Anij=s=min(n+1−j,i−1)∑s=max(i−j,0)(j−i+sn+1−i)(si−1)αj−i+2s(1−α)n−(j−i+2s)
###### Proof.

From the definition, is the probability from state has “good” channels or bit “1” transfer to state has “good” channels or bit “1”. Therefore, suppose is the number channels in “good” channels that is flipped to “bad” channels after the transmission time and . Thus, to maintain “good” channels after the time , the number of “bad” channels in “bad” channels must be flipped to “good” channels is:

 (j−1)−((i−1)−s)=j−i+s

Therefore, the total number of channels are flipped their state after transmission time is:

 s+(j−i+s)=j−i+2s

and the total number of channels that preserves their state after transmission time is . However, . Similarly, the number of “bad” channels in “bad” channels must be flipped to “good” channels should be in . Hence:

 {maxs=min(n+1−j;i−1)mins=max(0;i−j)

Therefore, can be determined by below form:

 Anij=s=min(n+1−j,i−1)∑s=max(i−j,0)(j−i+sn+1−i)(si−1)αj−i+2s(1−α)n−(j−i+2s)

###### Proposition 2.

All the entries of inverse matrix given in Proposition 1 can be determined via original transition matrix for .

 An−1ij=(−1)i+j(1−2α)nAnij

Due to the pages limitation, we will show the detailed proof at the end of this paper. To illustrate our result, an example of the inverse matrix are shown as follows:

Next, base on the existence of inverse matrix closed form, we will show that a capacity closed form for a discrete memory-less channel can be established. We note that in [cover2012elements], the authors said that haven’t closed form for channel capacity problem. However, with our approach, the closed form can be established for a wide range of channel with error rate is small.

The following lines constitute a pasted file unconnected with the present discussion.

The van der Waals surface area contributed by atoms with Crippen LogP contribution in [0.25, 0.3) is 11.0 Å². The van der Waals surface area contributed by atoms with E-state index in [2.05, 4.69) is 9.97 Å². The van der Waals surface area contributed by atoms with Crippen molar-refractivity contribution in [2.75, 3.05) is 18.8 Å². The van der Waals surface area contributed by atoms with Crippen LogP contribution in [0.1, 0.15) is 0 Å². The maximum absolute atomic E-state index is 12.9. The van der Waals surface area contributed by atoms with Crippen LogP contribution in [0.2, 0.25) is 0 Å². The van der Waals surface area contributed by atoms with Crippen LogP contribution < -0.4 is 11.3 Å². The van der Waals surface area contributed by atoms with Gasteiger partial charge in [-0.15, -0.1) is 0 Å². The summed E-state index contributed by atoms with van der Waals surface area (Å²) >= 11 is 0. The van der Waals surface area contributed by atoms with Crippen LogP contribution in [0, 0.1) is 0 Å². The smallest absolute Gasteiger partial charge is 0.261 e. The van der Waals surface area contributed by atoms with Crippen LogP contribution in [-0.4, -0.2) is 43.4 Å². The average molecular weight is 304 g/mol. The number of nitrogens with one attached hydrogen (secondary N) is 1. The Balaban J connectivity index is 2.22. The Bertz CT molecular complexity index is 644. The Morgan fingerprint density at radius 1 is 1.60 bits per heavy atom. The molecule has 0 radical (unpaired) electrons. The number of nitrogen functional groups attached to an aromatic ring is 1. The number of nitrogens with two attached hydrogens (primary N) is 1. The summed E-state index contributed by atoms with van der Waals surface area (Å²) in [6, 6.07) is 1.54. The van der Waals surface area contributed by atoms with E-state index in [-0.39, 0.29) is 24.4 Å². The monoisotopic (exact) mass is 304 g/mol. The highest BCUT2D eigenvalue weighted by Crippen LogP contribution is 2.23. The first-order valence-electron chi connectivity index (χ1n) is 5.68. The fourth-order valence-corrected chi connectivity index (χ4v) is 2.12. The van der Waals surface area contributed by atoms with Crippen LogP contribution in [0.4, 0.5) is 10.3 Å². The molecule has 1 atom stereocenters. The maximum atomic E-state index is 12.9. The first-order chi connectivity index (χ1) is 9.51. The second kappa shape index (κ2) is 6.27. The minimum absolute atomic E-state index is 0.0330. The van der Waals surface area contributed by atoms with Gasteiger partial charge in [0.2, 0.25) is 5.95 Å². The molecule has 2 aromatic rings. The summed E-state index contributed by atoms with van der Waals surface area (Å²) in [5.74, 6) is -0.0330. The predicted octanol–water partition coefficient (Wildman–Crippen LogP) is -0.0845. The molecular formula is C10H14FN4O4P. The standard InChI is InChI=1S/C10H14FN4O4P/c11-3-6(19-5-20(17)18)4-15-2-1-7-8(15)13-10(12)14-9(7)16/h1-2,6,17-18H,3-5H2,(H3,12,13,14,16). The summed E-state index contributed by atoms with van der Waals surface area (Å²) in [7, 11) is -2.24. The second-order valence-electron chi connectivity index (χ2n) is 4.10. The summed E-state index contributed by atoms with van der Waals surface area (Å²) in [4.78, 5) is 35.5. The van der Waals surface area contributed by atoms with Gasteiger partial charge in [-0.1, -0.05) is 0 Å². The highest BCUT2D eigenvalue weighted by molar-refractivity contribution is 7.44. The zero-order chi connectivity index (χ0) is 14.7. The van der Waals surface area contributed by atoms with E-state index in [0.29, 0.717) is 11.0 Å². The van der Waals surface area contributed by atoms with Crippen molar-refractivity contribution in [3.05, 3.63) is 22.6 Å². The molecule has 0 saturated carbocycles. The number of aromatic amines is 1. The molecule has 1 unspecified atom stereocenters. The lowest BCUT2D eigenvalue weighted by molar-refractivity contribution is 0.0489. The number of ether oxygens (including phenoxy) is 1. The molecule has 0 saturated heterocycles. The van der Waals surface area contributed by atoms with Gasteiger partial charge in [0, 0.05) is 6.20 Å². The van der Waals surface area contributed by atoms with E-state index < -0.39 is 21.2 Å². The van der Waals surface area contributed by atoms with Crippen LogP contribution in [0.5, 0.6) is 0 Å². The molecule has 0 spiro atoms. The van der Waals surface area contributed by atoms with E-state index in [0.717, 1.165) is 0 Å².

## Ii Optimize system capacity

A discrete memoryless channel is characterized by a channel matrix with and representing the numbers of distinct input (transmitted) symbols , , and output (received) symbols , , respectively. The matrix entry represents the conditional probability that given a symbol is transmitted, the symbol is received. Let

be the input probability mass vector, where

denotes the probability of transmitting symbol , then the probability mass vector of output symbols , where denotes the probability of receiving symbol . For simplicity, we only consider the case such that the number of transmitted input patterns is equal the number of received input patterns. The mutual information between input and output symbolsis: